Leftovers: Akasha

Earth-conscious eating in Culver City:


PHOTO by ROSHEILA ROBLES

Dig deep enough into Akasha’s details and it’s easy to see how the restaurant might remind some of that nagging culinary stereotype that paints Los Angeles as a city of light-stomached grazers, a population seeking little more than patches of macrobiotic greens and oxymoronic slabs of cruelty-free meat. Chef Akasha Richmond, after all, is dedicated to green ideals, and her Culver City restaurant follows through with organic everything. Even the servers are outfitted in eco-friendly garb. But visit Akasha for its stated purpose – food – and any thoughts of overzealous environmentalism will be pushed right out of your mind.

With its spring and summer menus, the restaurant’s healthy bent found strong seasonal support, as the warmer months brought naturally delicate dishes to the kitchen. But in the restaurant’s embrace of fall flavors Akasha truly proves itself, serving stouter plates that could pass the test of classic American comfort just about anywhere.

In the restaurant’s spot in the historic Hull Building, those culinary strides are made all the more striking. Up front, there’s a bakery for breakfast-bound eaters and a bar soused with organic cocktails and biodynamic wines. But beyond the bar, it’s all open space – a back wall of reclaimed wood seems a mile away, the sound-dampened ceiling looks to be up at cloud-level clearance. The place is terribly attractive – contemporary mid-century cues – and impossible not to like.

Most of the New American menu is equally agreeable. The worldly conventions of modern California cooking are everywhere, easily edible in everything from the appetizers (order the masala shrimp) to the pizzas (try the pie of shiitake mushrooms, roasted squash and basil). Not all of the restaurant’s smaller plates are worthwhile, however, so it might be wise on the wallet to follow Akasha’s guiltlessly global menu straight to the entrees.

There, the South Indian-style salmon is a necessary plate for even the most meat-headed among us. The fish is cooked to a perfect pink and served with a tamarind-date chutney so sweet it could easily secure a spot on the dessert menu. Even so, the chutney isn’t overpowering and actually makes a great foil to the fish, a tongue-pleasing pairing of sugar and salt that even cuts well against the accompanying curried cauliflower.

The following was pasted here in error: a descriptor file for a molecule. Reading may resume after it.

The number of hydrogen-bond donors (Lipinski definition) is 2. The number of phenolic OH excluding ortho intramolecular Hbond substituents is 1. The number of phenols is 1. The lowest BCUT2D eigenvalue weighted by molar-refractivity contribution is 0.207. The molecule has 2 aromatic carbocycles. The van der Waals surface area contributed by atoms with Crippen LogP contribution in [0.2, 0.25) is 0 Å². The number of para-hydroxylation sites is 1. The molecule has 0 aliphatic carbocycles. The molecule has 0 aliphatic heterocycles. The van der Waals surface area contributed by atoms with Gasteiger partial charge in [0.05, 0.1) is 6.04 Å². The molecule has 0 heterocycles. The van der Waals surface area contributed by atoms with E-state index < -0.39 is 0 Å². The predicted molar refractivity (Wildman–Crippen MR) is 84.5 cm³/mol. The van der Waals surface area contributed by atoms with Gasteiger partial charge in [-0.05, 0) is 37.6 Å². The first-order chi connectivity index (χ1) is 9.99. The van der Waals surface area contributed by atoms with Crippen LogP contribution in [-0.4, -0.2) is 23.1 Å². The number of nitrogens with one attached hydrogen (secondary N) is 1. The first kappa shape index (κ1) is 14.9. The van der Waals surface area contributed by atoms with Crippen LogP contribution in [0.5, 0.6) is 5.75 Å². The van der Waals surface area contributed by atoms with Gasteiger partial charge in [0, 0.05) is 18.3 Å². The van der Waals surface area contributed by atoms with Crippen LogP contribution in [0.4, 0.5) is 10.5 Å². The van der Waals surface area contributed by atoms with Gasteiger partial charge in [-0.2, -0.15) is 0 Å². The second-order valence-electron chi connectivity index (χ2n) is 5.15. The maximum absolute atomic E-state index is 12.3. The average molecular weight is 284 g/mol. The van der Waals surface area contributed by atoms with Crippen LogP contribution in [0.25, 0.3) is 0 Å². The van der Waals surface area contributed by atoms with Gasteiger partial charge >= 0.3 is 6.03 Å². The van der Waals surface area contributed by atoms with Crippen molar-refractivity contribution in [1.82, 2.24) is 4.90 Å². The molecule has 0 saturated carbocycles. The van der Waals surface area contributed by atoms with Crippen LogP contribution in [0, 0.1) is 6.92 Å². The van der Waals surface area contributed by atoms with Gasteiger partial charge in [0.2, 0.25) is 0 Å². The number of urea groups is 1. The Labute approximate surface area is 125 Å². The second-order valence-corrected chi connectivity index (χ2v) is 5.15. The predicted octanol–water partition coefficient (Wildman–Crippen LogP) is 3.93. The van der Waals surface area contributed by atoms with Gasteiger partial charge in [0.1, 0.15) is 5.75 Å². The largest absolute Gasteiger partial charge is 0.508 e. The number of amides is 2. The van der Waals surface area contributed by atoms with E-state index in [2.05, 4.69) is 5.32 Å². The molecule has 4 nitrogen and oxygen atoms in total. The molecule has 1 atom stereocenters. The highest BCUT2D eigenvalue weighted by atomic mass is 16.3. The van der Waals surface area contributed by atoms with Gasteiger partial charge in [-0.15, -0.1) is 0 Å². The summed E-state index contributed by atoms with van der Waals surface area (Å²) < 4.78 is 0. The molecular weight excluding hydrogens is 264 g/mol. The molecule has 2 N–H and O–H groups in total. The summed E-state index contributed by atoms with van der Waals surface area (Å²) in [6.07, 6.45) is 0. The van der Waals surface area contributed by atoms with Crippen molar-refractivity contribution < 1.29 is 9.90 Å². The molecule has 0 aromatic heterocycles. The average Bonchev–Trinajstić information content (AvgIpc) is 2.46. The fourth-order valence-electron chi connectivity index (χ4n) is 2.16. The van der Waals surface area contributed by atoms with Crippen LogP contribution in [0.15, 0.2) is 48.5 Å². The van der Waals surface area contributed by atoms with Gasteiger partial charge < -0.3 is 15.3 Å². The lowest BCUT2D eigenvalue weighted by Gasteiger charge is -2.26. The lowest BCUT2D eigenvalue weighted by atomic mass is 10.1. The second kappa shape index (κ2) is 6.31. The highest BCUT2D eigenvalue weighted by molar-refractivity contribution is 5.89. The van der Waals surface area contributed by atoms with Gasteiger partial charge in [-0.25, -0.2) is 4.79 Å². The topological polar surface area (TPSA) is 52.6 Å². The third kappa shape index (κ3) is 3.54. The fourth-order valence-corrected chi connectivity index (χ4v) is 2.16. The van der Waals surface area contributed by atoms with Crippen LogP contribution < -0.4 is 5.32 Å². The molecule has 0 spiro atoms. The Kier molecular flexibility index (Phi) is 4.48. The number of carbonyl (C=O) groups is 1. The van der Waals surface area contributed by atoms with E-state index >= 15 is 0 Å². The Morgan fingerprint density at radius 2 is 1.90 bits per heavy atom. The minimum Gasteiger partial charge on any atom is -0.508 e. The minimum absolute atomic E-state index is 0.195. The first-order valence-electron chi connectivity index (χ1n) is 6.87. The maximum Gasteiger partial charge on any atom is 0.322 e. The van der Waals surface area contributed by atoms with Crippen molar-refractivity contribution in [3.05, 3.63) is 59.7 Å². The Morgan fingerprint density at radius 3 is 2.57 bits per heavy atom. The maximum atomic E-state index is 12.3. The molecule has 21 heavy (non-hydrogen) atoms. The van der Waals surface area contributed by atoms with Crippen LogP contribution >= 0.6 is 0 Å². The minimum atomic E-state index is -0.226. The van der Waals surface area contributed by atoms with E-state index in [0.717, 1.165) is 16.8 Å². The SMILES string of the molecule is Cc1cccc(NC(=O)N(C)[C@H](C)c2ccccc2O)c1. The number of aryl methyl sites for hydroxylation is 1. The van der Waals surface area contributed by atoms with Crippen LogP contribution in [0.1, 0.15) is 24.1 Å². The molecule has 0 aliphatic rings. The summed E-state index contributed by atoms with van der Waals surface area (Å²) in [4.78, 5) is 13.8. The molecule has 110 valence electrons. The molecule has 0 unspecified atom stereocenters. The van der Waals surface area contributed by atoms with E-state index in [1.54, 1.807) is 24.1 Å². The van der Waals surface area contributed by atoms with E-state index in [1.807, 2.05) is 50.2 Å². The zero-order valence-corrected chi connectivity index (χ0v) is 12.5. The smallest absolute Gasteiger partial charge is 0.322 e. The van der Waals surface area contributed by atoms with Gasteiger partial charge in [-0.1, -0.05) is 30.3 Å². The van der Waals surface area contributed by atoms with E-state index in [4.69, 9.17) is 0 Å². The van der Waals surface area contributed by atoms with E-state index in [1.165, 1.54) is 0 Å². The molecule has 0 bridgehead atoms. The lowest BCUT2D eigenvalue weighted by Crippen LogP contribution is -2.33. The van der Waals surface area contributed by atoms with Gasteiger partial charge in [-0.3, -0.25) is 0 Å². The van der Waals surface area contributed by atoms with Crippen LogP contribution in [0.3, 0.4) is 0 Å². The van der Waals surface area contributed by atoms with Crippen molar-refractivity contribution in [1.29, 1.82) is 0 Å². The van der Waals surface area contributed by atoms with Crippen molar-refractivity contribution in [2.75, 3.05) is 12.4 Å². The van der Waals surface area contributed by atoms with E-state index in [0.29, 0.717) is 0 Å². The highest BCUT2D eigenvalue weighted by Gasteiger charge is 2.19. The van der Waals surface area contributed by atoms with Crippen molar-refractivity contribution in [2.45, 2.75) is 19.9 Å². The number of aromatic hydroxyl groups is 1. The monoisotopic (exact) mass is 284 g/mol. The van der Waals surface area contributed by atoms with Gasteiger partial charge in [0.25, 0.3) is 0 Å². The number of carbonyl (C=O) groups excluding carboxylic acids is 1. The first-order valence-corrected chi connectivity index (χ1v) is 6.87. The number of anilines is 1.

As poultry goes, there usually isn’t much reason to order chicken at a restaurant like Akasha, but here it’s a more-than-worthy option. Most of the dish’s success is derived from its obvious autumn flavors. Alongside the chicken, which, again, is cooked to the juiciest specifications, there are roasted hunks of heirloom squash, an apple puree and crispy cardamom spaetzle – all the makings of a near-Thanksgiving meal. So it’s no surprise that the plate marries those components with ease, a classic seasonal dish that might just be one of the best examples of the restaurant’s simple style.

One marquee main plate that stumbles, though, is the Asian-style braised short ribs. The meat turns out plenty tender (there’s almost no knife work necessary), but the short ribs simply don’t taste a bit of their advertised star anise and ginger. That said, the parsnip-potato puree is a nice way to break up the typical meat-and-potatoes monotony.

The restaurant rebounds at dessert with an excellent carrot cake that’s matched with a tart ball of tangerine sorbet. There’s also a surprisingly smooth hemp-chocolate gelato with caramelized slices of banana. With the gelato, as with a lot of Akasha’s menu, it’s possible to find the stuff so green-minded that it might be misconstrued as prejudicial evidence of overbearing environmentalism. But it’s also exceedingly easy not to notice those organic attitudes at all. And when the restaurant’s food stands alone as well as it often does, that’s probably for the best.

Akasha, 9543 Culver Blvd., Culver City, (310) 845-1700. akasharestaurant.com. Open daily for breakfast, lunch and dinner. Valet and street parking. Vegetarian friendly. Full bar. Food for two, $50-$100.

Akasha on Urbanspoon

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One response to “Leftovers: Akasha

  1. Pingback: 365 Places to Eat » Archive » Akasha (dineLA Menu)

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